As a business owner you know, that the two KPIs you are always looking at are: cost per conversion (CPA) and return on ad spend (ROAS). These two metrics allow you to analyze account health at a high level and make decisions at the keyword level. Despite their significance, it is fairly uncommon for advertising to be unsure which one to utilize.
Table of contents
Making Use of CPA
Let’s not take classic conversions, but look at lead generation first. The standard metric for lead generation is CPA (which stands for Cost Per Action). To calculate the CPA, simply divide the total cost by the number of conversions.
But why does this matter?
To begin, CPA is closely related to your company’s aims and success. Given a specific sales closure rate, you can calculate how much you can pay for each conversion in order to balance the revenue generated by sales.
In this scenario, each lead has a potential deal value of $5,000. You anticipate that approximately 2% of your leads will convert to clients. If you were looking for the optimal balance, you could perhaps spend:
$5,000 spent X 0.02 lead closure rate = $100 cost per lead
You simply need to keep your CPA below this number now that you’ve established a break-even point.
You may further fine-tune this by incorporating a lifetime customer value into the equation to help alter this figure for subscription models.
Furthermore, understanding your maximum CPA allows you to determine how far you can push for additional conversions. There will be times when you simply cannot achieve your conversion or CPA goals. Of course, you want to maintain your sales funnel filled so that you can keep pushing advertising a little bit further. CPA then serves as a reference for determining how much more you are paying for these additional conversions, allowing you to assess whether the increase is worthwhile.
Making Use of ROAS
ROAS and its variations are simply the amounts of revenue generated in relation to your advertising costs.
The most basic is revenue divided by cost.
This metric illustrates how much revenue you receive for every dollar spent on advertising.
ROAS makes it easier to evaluate your account in conjunction with the changeable purchase totals common in e-commerce. Rather than calculating a CPA target, you simply aim for a specific ratio. This makes the measure more adaptable and allows you to disregard the cost per conversion, which varies greatly between products.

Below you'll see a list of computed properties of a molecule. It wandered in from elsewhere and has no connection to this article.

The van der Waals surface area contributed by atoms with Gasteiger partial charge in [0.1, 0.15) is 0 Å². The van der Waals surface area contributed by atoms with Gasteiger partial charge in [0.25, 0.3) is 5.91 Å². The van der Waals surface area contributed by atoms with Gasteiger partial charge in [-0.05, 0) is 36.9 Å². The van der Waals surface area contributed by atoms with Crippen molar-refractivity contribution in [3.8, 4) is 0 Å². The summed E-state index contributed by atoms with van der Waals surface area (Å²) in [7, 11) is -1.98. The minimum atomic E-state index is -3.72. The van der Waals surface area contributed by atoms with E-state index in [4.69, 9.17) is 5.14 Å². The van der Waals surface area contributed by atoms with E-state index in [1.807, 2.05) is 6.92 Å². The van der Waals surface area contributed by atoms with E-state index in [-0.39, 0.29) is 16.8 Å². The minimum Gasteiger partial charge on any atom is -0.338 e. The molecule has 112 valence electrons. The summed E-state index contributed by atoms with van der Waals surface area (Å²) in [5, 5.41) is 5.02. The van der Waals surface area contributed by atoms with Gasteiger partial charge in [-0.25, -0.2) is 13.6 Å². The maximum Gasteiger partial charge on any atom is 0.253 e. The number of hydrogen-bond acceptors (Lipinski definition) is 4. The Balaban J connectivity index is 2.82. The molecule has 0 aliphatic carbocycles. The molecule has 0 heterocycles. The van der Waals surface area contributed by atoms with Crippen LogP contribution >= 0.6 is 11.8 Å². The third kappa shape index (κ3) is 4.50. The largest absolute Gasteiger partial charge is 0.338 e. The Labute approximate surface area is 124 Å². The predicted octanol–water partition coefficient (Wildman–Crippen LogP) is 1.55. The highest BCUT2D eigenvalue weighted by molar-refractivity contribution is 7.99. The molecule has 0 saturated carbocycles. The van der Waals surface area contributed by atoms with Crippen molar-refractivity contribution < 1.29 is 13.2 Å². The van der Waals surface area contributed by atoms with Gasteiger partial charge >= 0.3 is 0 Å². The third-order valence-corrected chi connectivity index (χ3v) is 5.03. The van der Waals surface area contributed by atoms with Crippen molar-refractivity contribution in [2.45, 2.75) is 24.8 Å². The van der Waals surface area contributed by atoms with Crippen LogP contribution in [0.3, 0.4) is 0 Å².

For example, after accounting for fixed expenses in producing/acquiring the products, you realize you can’t spend more than 20% of your total budget on advertising. You may then extrapolate this to a 500% return on ad spend. Some advertisers also utilize cost/sale, which is the inverse of ROAS, to make it easier to grasp.
Consider two keywords you bid on: one with a CPA of $20 and a revenue of $100, and the other with a CPA of $30 and a revenue of $150.
Both these keywords actually have the same ROAS, but if you are overly focused on CPA, you may be tempted to bid lower on the second term.
As another example, if you try to balance the CPA against the price of a single item, you may overlook the fact that your typical consumer spends an additional 20% on accessories or upsells you offer. By bidding on a single item’s price, you risk losing more revenue by being less competitive on these now-undervalued terms.
Which one should you go with?
Since it’s the end of the year and many people are sitting down to evaluate their goals for the upcoming year and try to revise their advertising strategy in the hope of optimizing their ROI.
If you have a set cost/fixed pay-out model, CPA is the way to go. This makes it excellent for lead generation but somewhat deceptive in e-commerce.
If your revenue varies greatly between purchases, ROAS is the way to go. ROAS is excellent for e-commerce but far less useful for lead generation.
Does this mean you have to choose between the two?
Despite focusing on CPA, you might utilize ROAS as an additional metric to highlight the worth of PPC for a lead generation account. If you ever have to justify PPC, you may say – not only did we bring in X new leads at this budget, but it also resulted in $XXX in sales, and for every dollar put in PPC, we are getting a return.
E-commerce is based on ROAS and ignores CPA. Having said that, you may acquire a reasonable approximation of CPA by looking at typical order values. If you need to achieve a 400% ROAS and your typical order is $125, your CPA should be around $20.
While this complicates comparing many distinct products, it can be used as a heuristic for narrow product groups with similar prices and purchasers.
ROAS (or return on ad spend) is the revenue you make in relation to your advertising costs while CPA, (or cost per action or cost per conversion) is the total ad costs divided by the number of conversions.
Having a reference CPA in e-commerce will not help you maximize your revenue, but it will make it easier to spot possible faults in your business account. You’ll only have to keep an eye out for a fluctuating average order value, or you’ll be caught off guard.